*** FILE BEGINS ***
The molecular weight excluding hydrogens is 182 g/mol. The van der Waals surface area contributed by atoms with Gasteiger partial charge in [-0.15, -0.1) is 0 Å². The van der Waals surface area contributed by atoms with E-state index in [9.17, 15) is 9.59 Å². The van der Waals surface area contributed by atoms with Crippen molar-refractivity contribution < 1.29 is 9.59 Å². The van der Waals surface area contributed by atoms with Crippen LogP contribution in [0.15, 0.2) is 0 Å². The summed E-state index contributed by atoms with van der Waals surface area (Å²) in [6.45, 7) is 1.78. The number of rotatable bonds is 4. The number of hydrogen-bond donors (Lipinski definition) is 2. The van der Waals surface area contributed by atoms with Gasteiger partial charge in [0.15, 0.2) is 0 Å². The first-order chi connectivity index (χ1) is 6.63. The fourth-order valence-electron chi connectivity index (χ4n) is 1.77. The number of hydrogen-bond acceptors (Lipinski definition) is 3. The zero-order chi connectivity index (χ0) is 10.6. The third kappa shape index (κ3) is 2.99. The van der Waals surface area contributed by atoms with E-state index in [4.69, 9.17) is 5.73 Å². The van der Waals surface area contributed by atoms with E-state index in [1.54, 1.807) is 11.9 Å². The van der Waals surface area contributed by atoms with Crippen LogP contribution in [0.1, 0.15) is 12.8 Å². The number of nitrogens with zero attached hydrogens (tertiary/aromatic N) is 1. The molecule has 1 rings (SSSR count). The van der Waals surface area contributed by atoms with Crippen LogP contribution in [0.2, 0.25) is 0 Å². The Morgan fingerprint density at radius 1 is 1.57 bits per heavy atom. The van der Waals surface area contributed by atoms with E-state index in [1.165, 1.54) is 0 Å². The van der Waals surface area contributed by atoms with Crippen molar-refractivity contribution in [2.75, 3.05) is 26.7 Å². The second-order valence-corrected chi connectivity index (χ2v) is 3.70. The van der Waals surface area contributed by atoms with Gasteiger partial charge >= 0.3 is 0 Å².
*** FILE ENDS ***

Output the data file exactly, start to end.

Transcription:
The molecular weight excluding hydrogens is 182 g/mol. The van der Waals surface area contributed by atoms with Gasteiger partial charge in [-0.15, -0.1) is 0 Å². The van der Waals surface area contributed by atoms with E-state index in [9.17, 15) is 9.59 Å². The van der Waals surface area contributed by atoms with Crippen molar-refractivity contribution < 1.29 is 9.59 Å². The van der Waals surface area contributed by atoms with Crippen LogP contribution in [0.15, 0.2) is 0 Å². The summed E-state index contributed by atoms with van der Waals surface area (Å²) in [6.45, 7) is 1.78. The number of rotatable bonds is 4. The number of hydrogen-bond donors (Lipinski definition) is 2. The van der Waals surface area contributed by atoms with Gasteiger partial charge in [0.15, 0.2) is 0 Å². The first-order chi connectivity index (χ1) is 6.63. The fourth-order valence-electron chi connectivity index (χ4n) is 1.77. The number of hydrogen-bond acceptors (Lipinski definition) is 3. The zero-order chi connectivity index (χ0) is 10.6. The third kappa shape index (κ3) is 2.99. The van der Waals surface area contributed by atoms with E-state index in [4.69, 9.17) is 5.73 Å². The van der Waals surface area contributed by atoms with E-state index in [1.54, 1.807) is 11.9 Å². The van der Waals surface area contributed by atoms with Crippen LogP contribution in [0.1, 0.15) is 12.8 Å². The number of nitrogens with zero attached hydrogens (tertiary/aromatic N) is 1. The molecule has 1 rings (SSSR count). The van der Waals surface area contributed by atoms with Crippen LogP contribution in [0.2, 0.25) is 0 Å². The Morgan fingerprint density at radius 1 is 1.57 bits per heavy atom. The van der Waals surface area contributed by atoms with E-state index in [1.165, 1.54) is 0 Å². The van der Waals surface area contributed by atoms with Crippen molar-refractivity contribution in [2.75, 3.05) is 26.7 Å². The second-order valence-corrected chi connectivity index (χ2v) is 3.70. The van der Waals surface area contributed by atoms with Gasteiger partial charge >= 0.3 is 0 Å².